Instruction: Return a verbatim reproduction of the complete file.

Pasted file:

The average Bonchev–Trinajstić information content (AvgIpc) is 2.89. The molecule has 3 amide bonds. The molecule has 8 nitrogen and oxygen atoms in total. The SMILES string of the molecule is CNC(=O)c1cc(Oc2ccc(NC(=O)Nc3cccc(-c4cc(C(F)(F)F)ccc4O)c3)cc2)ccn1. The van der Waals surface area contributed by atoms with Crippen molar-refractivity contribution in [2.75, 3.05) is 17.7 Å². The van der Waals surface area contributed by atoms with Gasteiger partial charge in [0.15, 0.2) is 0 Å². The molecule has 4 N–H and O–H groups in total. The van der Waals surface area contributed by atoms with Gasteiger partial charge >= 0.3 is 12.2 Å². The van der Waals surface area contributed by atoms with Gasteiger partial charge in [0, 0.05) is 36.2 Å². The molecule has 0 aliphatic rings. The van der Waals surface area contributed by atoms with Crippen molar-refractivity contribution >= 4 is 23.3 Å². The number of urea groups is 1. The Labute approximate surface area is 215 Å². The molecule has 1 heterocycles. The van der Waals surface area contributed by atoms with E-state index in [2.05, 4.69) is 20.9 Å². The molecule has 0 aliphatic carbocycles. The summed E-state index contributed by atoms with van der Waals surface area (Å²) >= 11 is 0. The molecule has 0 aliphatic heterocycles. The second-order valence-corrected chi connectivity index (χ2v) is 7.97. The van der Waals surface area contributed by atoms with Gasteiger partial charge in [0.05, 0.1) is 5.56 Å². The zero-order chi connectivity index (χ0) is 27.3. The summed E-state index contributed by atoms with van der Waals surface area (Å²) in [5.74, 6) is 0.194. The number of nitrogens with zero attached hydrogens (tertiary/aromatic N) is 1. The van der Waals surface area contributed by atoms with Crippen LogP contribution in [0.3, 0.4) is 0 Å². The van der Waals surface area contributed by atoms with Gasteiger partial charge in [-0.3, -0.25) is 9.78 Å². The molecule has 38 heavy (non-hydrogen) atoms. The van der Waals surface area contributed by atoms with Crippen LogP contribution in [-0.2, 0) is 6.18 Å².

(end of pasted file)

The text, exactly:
The average Bonchev–Trinajstić information content (AvgIpc) is 2.89. The molecule has 3 amide bonds. The molecule has 8 nitrogen and oxygen atoms in total. The SMILES string of the molecule is CNC(=O)c1cc(Oc2ccc(NC(=O)Nc3cccc(-c4cc(C(F)(F)F)ccc4O)c3)cc2)ccn1. The van der Waals surface area contributed by atoms with Crippen molar-refractivity contribution in [2.75, 3.05) is 17.7 Å². The van der Waals surface area contributed by atoms with Gasteiger partial charge in [0.15, 0.2) is 0 Å². The molecule has 4 N–H and O–H groups in total. The van der Waals surface area contributed by atoms with Gasteiger partial charge >= 0.3 is 12.2 Å². The van der Waals surface area contributed by atoms with Gasteiger partial charge in [0, 0.05) is 36.2 Å². The molecule has 0 aliphatic rings. The van der Waals surface area contributed by atoms with Crippen molar-refractivity contribution >= 4 is 23.3 Å². The number of urea groups is 1. The Labute approximate surface area is 215 Å². The molecule has 1 heterocycles. The van der Waals surface area contributed by atoms with E-state index in [2.05, 4.69) is 20.9 Å². The molecule has 0 aliphatic carbocycles. The summed E-state index contributed by atoms with van der Waals surface area (Å²) >= 11 is 0. The molecule has 0 aliphatic heterocycles. The second-order valence-corrected chi connectivity index (χ2v) is 7.97. The van der Waals surface area contributed by atoms with Gasteiger partial charge in [0.05, 0.1) is 5.56 Å². The zero-order chi connectivity index (χ0) is 27.3. The summed E-state index contributed by atoms with van der Waals surface area (Å²) in [5.74, 6) is 0.194. The number of nitrogens with zero attached hydrogens (tertiary/aromatic N) is 1. The van der Waals surface area contributed by atoms with Crippen LogP contribution in [0.3, 0.4) is 0 Å². The van der Waals surface area contributed by atoms with Gasteiger partial charge in [-0.3, -0.25) is 9.78 Å². The molecule has 38 heavy (non-hydrogen) atoms. The van der Waals surface area contributed by atoms with Crippen LogP contribution in [-0.2, 0) is 6.18 Å².